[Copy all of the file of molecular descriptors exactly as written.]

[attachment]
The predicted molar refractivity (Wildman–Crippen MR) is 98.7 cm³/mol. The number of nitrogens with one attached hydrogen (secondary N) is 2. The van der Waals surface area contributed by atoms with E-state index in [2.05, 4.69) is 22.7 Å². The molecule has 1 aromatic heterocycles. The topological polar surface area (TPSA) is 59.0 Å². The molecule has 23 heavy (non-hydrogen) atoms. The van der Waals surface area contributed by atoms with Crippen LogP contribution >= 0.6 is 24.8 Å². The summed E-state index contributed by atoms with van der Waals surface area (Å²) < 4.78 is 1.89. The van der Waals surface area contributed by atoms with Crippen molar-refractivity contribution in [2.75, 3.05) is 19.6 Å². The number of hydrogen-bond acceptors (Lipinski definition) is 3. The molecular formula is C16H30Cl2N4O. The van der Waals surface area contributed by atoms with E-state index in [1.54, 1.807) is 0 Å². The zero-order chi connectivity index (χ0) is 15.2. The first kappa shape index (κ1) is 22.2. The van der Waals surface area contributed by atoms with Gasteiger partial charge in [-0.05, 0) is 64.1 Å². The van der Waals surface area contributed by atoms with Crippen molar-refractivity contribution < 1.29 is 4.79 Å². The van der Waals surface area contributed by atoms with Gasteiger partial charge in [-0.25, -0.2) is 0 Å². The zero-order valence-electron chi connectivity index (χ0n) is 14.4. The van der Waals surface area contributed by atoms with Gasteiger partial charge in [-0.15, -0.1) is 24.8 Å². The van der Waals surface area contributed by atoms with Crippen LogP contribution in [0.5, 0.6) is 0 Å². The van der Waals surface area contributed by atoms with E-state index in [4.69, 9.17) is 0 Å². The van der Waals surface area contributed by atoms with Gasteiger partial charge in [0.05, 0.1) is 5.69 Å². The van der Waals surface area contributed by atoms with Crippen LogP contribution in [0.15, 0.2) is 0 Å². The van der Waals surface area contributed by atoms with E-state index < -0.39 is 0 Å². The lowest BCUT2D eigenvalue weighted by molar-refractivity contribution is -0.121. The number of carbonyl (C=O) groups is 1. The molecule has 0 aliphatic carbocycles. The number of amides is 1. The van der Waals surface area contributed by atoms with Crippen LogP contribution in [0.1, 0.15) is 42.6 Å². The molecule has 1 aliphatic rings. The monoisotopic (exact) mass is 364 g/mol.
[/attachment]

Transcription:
The predicted molar refractivity (Wildman–Crippen MR) is 98.7 cm³/mol. The number of nitrogens with one attached hydrogen (secondary N) is 2. The van der Waals surface area contributed by atoms with E-state index in [2.05, 4.69) is 22.7 Å². The molecule has 1 aromatic heterocycles. The topological polar surface area (TPSA) is 59.0 Å². The molecule has 23 heavy (non-hydrogen) atoms. The van der Waals surface area contributed by atoms with Crippen LogP contribution >= 0.6 is 24.8 Å². The summed E-state index contributed by atoms with van der Waals surface area (Å²) < 4.78 is 1.89. The van der Waals surface area contributed by atoms with Crippen molar-refractivity contribution in [2.75, 3.05) is 19.6 Å². The number of hydrogen-bond acceptors (Lipinski definition) is 3. The molecular formula is C16H30Cl2N4O. The van der Waals surface area contributed by atoms with E-state index in [1.54, 1.807) is 0 Å². The zero-order chi connectivity index (χ0) is 15.2. The first kappa shape index (κ1) is 22.2. The van der Waals surface area contributed by atoms with Gasteiger partial charge in [-0.05, 0) is 64.1 Å². The van der Waals surface area contributed by atoms with Crippen molar-refractivity contribution < 1.29 is 4.79 Å². The van der Waals surface area contributed by atoms with Gasteiger partial charge in [-0.25, -0.2) is 0 Å². The zero-order valence-electron chi connectivity index (χ0n) is 14.4. The van der Waals surface area contributed by atoms with Gasteiger partial charge in [-0.15, -0.1) is 24.8 Å². The van der Waals surface area contributed by atoms with Crippen LogP contribution in [0.5, 0.6) is 0 Å². The van der Waals surface area contributed by atoms with E-state index in [4.69, 9.17) is 0 Å². The van der Waals surface area contributed by atoms with Gasteiger partial charge in [0.05, 0.1) is 5.69 Å². The van der Waals surface area contributed by atoms with Crippen LogP contribution in [0.15, 0.2) is 0 Å². The van der Waals surface area contributed by atoms with E-state index < -0.39 is 0 Å². The lowest BCUT2D eigenvalue weighted by molar-refractivity contribution is -0.121. The number of carbonyl (C=O) groups is 1. The molecule has 0 aliphatic carbocycles. The number of amides is 1. The van der Waals surface area contributed by atoms with Crippen LogP contribution in [0.1, 0.15) is 42.6 Å². The molecule has 1 aliphatic rings. The monoisotopic (exact) mass is 364 g/mol.